This is part of Feed Company's ongoing back-to-school online campaign for HP, carrying on from "Shaun White and Friends Fight to Help Shower Hottie."
The lesson in this one: It's Good to Get Out Once in Awhile.
Breasts break through advertising's fourth wall in this Wonderbra bus shelter ad by Publicis/Frankfurt. Just another way too much "support" makes you a hazard to yourself and others. (Thanks @benkunz for sharing.)
When last we reviewed Mountain Dew's Green Label Art project, its trussed-up bottles were gleaning inspiration from mean tattoos and revisiting their hillbilly roots with artist Peat Wollaeger.
The bottle art in Green Label Art Volume 2 is slicker and more computer-graphicksy. There's also a batch of new proteges on call, including Mike Sutfin, who's done artwork for Dungeons & Dragons and skate brands like DC; and Mark Smith, CD at Jordan (yes, THE Jordan) Brand.
Smith's bottle design, Happy Heads, almost matches my Macbook Gelaskin (now with matching iPhone skins!). Beverage + tech coordination = total identification with the idle style aristocracy. Modding every item in your Muji bag may not send you to heaven, but it will distinguish you from the other cafe/cubicle cogs that also use Macs, own iPhones and drink cold beverages. And getting a foot in front of them is about as close to heaven as you can get if you're alive, agnostic, overpaid and insecure.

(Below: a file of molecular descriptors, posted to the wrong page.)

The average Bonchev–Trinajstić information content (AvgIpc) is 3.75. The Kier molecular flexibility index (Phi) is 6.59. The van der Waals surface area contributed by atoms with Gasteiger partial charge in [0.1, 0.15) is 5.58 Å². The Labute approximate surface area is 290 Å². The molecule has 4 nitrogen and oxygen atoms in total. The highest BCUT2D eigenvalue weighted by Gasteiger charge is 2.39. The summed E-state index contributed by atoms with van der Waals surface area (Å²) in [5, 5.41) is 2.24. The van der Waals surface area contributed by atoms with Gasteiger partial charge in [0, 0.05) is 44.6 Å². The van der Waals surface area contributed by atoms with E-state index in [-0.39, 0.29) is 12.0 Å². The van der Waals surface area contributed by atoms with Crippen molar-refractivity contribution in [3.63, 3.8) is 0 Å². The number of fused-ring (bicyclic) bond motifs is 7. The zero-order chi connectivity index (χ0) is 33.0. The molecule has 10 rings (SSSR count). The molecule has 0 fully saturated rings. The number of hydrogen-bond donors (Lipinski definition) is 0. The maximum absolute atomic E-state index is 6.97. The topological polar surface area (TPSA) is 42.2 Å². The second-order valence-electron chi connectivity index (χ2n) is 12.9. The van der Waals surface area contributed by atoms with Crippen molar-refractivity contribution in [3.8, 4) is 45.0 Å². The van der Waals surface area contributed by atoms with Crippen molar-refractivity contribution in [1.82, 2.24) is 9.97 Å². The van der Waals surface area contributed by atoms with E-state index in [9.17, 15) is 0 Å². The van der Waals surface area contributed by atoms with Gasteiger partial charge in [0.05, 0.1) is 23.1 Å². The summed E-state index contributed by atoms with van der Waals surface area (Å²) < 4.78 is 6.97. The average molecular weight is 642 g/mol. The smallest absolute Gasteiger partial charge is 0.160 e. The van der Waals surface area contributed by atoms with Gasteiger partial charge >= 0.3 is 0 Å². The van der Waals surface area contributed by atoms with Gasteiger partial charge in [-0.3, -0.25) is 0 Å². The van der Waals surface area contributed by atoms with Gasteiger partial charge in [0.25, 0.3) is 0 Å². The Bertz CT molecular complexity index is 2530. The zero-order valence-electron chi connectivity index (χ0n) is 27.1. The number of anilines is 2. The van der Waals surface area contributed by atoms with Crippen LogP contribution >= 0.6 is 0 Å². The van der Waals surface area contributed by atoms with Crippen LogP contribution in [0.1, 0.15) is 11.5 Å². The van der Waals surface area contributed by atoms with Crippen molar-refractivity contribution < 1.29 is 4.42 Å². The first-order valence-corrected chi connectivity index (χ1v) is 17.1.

View galleries and artist videos, or create your own bottle art at the website (tutorial here).
To supplement its "Impossible is Nothing" spots for the Beijing Olympics, Adidas busts out with a slightly retro set of prints titled "Gold is Not a Given."
Each piece features an Olympic athlete, training in Beijing six months before the game "in sub-zero temperatures." There's also some Nike-esque pontificating on the meaning of "gold." An example from the ad at left (featuring Haile Gebrselassie):
Gold is more than a colour. It's a dream to keep chasing. It's a dream to keep you going. It's a dream that sometimes gets put on hold. Gold is never a given.
o Tyson Gay -- Gold can be lost in a flash. (1, 2)
o Allyson Felix -- Gold is not into predictions. (1, 2)
o Veronica Campbell-Brown -- Gold makes you wait. (1, 2)
o Jeremy Wariner -- Gold is the language of fastest. (1, 2)
o Yelena Isinbayeva -- Gold doesn't play favourites. (1, 2)
Totally different style from the Chinese ads, but in keeping with the grit-and-glory feel. Put together by Amsterdam (180\TBWA).
Some people are only your friends because they eventually hope to sleep with you. Others, because you're a doormat with a lot of money. And still others remain your chums because you grow Skittles on your feet. True story.
And you know how you can tell? Because after validating you, they will bend over and get their gnaw on. GROW THE RAINBOW! Taste the rainbow.
The above spot picks up from "Touch" and chocolate pinata man (CHOCOLATE THE RAINBOW! Taste the rainbow).
We're not sure what's going on chez Skittles but it's definitely not sanctionably sane. Also, we kinda want to live there. (Via AdFreak, via the Denver Egotist.)